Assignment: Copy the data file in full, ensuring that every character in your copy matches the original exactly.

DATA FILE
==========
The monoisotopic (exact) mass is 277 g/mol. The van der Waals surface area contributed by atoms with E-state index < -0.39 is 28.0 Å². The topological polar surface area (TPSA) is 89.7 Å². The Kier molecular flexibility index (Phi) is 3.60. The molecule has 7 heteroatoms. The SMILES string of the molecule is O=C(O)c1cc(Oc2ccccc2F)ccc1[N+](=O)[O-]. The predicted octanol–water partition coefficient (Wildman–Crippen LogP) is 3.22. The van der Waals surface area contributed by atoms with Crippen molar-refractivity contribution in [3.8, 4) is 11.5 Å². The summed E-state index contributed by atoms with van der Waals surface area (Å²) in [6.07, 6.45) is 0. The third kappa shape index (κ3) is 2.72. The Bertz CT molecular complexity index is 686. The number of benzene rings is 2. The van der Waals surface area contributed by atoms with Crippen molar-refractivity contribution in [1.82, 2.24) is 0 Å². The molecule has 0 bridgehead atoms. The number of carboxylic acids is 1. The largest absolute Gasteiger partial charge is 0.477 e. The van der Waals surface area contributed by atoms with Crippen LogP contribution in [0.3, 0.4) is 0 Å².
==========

The monoisotopic (exact) mass is 277 g/mol. The van der Waals surface area contributed by atoms with E-state index < -0.39 is 28.0 Å². The topological polar surface area (TPSA) is 89.7 Å². The Kier molecular flexibility index (Phi) is 3.60. The molecule has 7 heteroatoms. The SMILES string of the molecule is O=C(O)c1cc(Oc2ccccc2F)ccc1[N+](=O)[O-]. The predicted octanol–water partition coefficient (Wildman–Crippen LogP) is 3.22. The van der Waals surface area contributed by atoms with Crippen molar-refractivity contribution in [3.8, 4) is 11.5 Å². The summed E-state index contributed by atoms with van der Waals surface area (Å²) in [6.07, 6.45) is 0. The third kappa shape index (κ3) is 2.72. The Bertz CT molecular complexity index is 686. The number of benzene rings is 2. The van der Waals surface area contributed by atoms with Crippen molar-refractivity contribution in [1.82, 2.24) is 0 Å². The molecule has 0 bridgehead atoms. The number of carboxylic acids is 1. The largest absolute Gasteiger partial charge is 0.477 e. The van der Waals surface area contributed by atoms with Crippen LogP contribution in [0.3, 0.4) is 0 Å².